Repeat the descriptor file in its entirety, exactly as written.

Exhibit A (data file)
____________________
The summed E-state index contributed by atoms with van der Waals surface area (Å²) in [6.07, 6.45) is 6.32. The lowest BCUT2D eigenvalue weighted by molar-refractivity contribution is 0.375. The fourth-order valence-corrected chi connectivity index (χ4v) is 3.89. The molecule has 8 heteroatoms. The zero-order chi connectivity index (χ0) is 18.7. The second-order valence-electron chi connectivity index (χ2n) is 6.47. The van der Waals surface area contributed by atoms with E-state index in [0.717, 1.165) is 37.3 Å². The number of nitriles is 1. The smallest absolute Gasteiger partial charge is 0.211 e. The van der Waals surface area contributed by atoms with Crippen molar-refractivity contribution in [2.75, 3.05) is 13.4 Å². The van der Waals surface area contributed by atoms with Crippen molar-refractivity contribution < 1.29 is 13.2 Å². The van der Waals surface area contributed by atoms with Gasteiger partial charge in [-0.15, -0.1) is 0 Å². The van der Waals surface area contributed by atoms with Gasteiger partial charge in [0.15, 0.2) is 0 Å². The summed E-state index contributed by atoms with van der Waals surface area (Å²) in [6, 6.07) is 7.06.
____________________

The summed E-state index contributed by atoms with van der Waals surface area (Å²) in [6.07, 6.45) is 6.32. The lowest BCUT2D eigenvalue weighted by molar-refractivity contribution is 0.375. The fourth-order valence-corrected chi connectivity index (χ4v) is 3.89. The molecule has 8 heteroatoms. The zero-order chi connectivity index (χ0) is 18.7. The second-order valence-electron chi connectivity index (χ2n) is 6.47. The van der Waals surface area contributed by atoms with E-state index in [0.717, 1.165) is 37.3 Å². The number of nitriles is 1. The smallest absolute Gasteiger partial charge is 0.211 e. The van der Waals surface area contributed by atoms with Crippen molar-refractivity contribution in [2.75, 3.05) is 13.4 Å². The van der Waals surface area contributed by atoms with Crippen molar-refractivity contribution < 1.29 is 13.2 Å². The van der Waals surface area contributed by atoms with Gasteiger partial charge in [-0.15, -0.1) is 0 Å². The van der Waals surface area contributed by atoms with Gasteiger partial charge in [0.15, 0.2) is 0 Å². The summed E-state index contributed by atoms with van der Waals surface area (Å²) in [6, 6.07) is 7.06.